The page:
Having said that, this is what i would do (many of these things are already being done by HSA, so i’m not really breaking new ground).

1. Ensure that all segments of my “customer dome” are well taken care of, in a proportionate manner.

Your typical customer dome is 15% low / 70% middle / 15% high <– in relation to what they are willing and able to spend on cigars.

Segmentize my products to fit this dome, based on the availability and cost of the cigars/tobacco used to make the blends/vitolas of each segment.

Theory: Perhaps the reason why we’ve seen the demise of “popular” vitolas/blends such as Partagas Serie du Connoisseur is because the availability of the tobacco does not support the market price of the cigar i.e. the cigar became too expensive to produce due to a rarity or reallocation of the required ingredients. Pure speculation, but that’s why other brands (non-cigars) have killed off seemingly popular product lines before.

As a business, we need to realize that tobacco is a finite resource, great tobacco even rarer still. What’s the best way to make the most of what we have? That brings me to the second point.

2. Reserve my best tobacco for the 15% high segment of the customer dome, and charge them to the wazoo for it. For people who have no problems affording US$100 sticks, i don’t think it’s a problem for them to pay US$150 for the same stick.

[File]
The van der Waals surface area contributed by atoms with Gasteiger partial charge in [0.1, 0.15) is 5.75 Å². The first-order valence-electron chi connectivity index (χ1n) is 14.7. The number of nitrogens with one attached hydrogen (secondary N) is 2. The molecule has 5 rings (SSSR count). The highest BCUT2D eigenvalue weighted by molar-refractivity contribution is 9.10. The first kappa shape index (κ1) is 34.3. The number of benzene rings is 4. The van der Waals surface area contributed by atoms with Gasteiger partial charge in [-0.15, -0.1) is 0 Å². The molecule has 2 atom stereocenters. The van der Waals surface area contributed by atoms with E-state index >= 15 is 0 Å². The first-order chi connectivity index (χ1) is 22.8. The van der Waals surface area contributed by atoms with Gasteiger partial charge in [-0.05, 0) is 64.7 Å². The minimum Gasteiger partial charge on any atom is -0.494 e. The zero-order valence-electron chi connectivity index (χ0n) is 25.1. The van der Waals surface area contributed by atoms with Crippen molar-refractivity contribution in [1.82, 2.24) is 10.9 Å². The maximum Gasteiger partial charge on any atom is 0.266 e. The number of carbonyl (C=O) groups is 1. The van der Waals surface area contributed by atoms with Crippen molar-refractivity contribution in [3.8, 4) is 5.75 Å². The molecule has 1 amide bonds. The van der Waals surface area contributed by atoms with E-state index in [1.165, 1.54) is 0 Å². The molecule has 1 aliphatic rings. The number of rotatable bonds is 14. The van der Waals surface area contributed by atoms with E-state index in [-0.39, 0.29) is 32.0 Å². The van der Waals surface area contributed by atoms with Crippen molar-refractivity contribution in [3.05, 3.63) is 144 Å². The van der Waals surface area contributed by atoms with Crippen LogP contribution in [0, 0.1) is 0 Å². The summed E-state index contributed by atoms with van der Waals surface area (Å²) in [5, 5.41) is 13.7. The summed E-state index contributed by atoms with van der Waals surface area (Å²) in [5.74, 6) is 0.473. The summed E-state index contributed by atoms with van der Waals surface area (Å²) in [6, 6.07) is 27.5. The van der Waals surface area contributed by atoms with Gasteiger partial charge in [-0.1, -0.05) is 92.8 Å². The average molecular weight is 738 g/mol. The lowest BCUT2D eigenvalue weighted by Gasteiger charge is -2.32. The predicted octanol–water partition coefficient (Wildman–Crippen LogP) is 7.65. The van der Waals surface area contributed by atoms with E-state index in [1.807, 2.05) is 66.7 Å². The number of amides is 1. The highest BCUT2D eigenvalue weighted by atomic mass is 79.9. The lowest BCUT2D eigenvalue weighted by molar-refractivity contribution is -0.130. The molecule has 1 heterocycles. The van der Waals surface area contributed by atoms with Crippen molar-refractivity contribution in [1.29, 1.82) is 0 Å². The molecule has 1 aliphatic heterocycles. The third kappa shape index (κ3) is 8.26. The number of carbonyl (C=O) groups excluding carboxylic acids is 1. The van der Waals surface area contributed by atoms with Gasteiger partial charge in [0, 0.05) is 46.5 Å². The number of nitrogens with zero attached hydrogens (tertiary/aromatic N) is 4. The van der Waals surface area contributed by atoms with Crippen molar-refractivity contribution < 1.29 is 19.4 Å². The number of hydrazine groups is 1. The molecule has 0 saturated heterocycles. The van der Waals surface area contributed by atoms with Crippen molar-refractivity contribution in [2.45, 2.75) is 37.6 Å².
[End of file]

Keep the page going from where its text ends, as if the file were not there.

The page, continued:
Having said that, in order to service the more price sensitive 15% low / 70% middle segments, i’ll ensure that current trends of quality are maintained and improved to ensure that as much value for money as possible be given for the products in this segment. I don’t think customers will grumble to pay US$14 for a good Siglo IV, but each stick better be a good one.

3. The idea of regionals and custom rolls is a good one. By creating unique cigars to a particular market, you’re crafting cigars that are made to serve the palates of that region, you’re saying, “We hear what you want, and this is what we’re doing to serve you and only you.” It is a touch of class that i think the enlightened aficionado appreciates. Think McDonalds, and how their Happy Meal in India includes rice and veggie burgers while the Happy Meal in USA or UK is the more traditional cheeseburger and fries.

This may also explain why cigars from outside our region may taste strange to us; i’ve got several sticks from Spain, Canada and Pacifica that i’ll use to test this theory out — the cigar wasn’t blended for our tastes, that’s why we don’t like it therefore we claim its just a marketing gimmick with no added value.

However, i will take a good long look at the price points for these Regionals. I think these cigars should be used to service the 70% middle segment, and also as a means to entice and hook new smokers. Therefore, the price needs to reflect this strategy.

4. Leverage on the Internet and engage directly with my customers worldwide, find out what they want; maybe even produce a limited “twitter Habanos” just like the La Aurora 107. Many others have said the same, so i’ll no elaborate here.

There is a lot more i could suggest, but without knowing the actual numbers and have access to the accounts of HSA, it’s very much speculatory. Many ideas would just not make any financial sense for HSA.